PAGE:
The WisAir offering is legal in the U.S. and Japan. One of UWB's key hurdles is international regulation, with different regulatory domains allowing different frequency ranges to be used by UWB; UWB requires large swaths of spectrum to transmit ultra-brief, ultra-low-power signals. The low power also means low range, but with 480 Mbps within a few meters and step-down speeds beyond that to 100 feet or more, that's probably good enough. And that's just the first version of UWB that will ship. If regulators add frequencies or allow higher power, or the inevitable improvements in the spec occur, short-range speeds could top a gigabit per second.
The WisAir chips use WiMedia and USB Implementors Forum (USB-IF) Wireless USB standards. WisAir can't claim Certified Wireless USB status at the moment, but WisAir's director of business development and marketing Serdar Yurdakul said in an interview that "devices supporting our chips will be certified in the short term." A handful of devices now sport the certified label; none are yet shipping.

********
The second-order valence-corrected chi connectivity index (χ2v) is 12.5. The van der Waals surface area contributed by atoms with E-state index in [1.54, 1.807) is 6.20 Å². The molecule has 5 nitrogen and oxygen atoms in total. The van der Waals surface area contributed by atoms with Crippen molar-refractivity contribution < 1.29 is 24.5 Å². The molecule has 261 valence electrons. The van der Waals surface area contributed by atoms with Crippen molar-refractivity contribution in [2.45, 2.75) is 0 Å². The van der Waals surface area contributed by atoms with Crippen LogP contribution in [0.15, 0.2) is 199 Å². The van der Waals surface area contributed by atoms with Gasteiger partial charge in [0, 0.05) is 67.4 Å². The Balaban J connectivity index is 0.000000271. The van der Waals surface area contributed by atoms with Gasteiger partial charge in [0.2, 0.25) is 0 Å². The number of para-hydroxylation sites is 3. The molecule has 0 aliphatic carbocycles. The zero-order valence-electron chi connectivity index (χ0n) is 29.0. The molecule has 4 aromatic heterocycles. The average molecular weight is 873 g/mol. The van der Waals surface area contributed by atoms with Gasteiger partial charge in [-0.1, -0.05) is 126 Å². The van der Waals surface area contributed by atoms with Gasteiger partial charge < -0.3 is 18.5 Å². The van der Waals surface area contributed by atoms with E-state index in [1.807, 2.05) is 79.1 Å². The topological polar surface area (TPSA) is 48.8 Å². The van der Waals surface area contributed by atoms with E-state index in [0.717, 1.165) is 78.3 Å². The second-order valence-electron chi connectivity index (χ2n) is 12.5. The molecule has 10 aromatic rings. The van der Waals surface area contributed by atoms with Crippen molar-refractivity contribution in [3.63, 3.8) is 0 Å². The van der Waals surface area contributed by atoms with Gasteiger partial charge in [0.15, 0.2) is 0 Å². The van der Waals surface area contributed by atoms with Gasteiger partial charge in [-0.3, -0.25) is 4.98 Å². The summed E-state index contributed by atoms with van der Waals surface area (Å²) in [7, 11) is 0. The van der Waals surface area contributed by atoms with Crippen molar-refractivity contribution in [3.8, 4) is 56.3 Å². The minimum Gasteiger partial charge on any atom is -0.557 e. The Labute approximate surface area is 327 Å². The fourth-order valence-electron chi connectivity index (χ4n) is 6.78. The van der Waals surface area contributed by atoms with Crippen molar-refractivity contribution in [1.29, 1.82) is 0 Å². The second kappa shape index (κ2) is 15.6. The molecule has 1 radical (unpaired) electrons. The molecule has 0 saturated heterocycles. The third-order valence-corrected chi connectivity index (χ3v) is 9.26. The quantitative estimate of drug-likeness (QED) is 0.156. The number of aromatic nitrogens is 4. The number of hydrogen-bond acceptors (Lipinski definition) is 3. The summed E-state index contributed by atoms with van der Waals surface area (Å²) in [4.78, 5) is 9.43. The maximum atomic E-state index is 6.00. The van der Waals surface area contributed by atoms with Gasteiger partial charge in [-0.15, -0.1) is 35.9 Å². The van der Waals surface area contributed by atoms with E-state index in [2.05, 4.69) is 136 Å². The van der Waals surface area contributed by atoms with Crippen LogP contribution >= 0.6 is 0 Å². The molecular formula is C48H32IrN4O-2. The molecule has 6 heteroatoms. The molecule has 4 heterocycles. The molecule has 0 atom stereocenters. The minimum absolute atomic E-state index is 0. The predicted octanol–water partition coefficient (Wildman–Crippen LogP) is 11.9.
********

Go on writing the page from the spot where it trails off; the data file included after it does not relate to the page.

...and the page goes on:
While other protocols will follow (including Bluetooth, TCP/IP, and FireWire/IEEE 1394), Wireless USB is an important first step because it's so straightforward for existing products with USB to use much of the same conceptual and programming infrastructure to supplement or replace wired USB with wireless.
Yurdakul said that WisAir's implementation offers automatic, dynamic channel selection among the several available to UWB. Because UWB is such a short-range technology, the odds of overwhelming the available frequency/channel combinations is pretty unlikely in each cell. The implementation also offers "automatic rate adaptation." Combined, products with a WisAir UWB chip should find the optimum speed and channel on an ongoing basis. The chip can adapt to interference or obstructions in the environment within hundreds of milliseconds, Yurdakul said, without losing connectivity.
"Any legacy device today you have on your desktop can be enabled with Wireless USB," Yurdakul said. "It just pops into your USB port, and existing drivers you have already, it uses as is. You don't have to add new drivers. The downside, is that performance suffers a little bit." That will change over time as PC makers add UWB as a built-in radio with native drivers.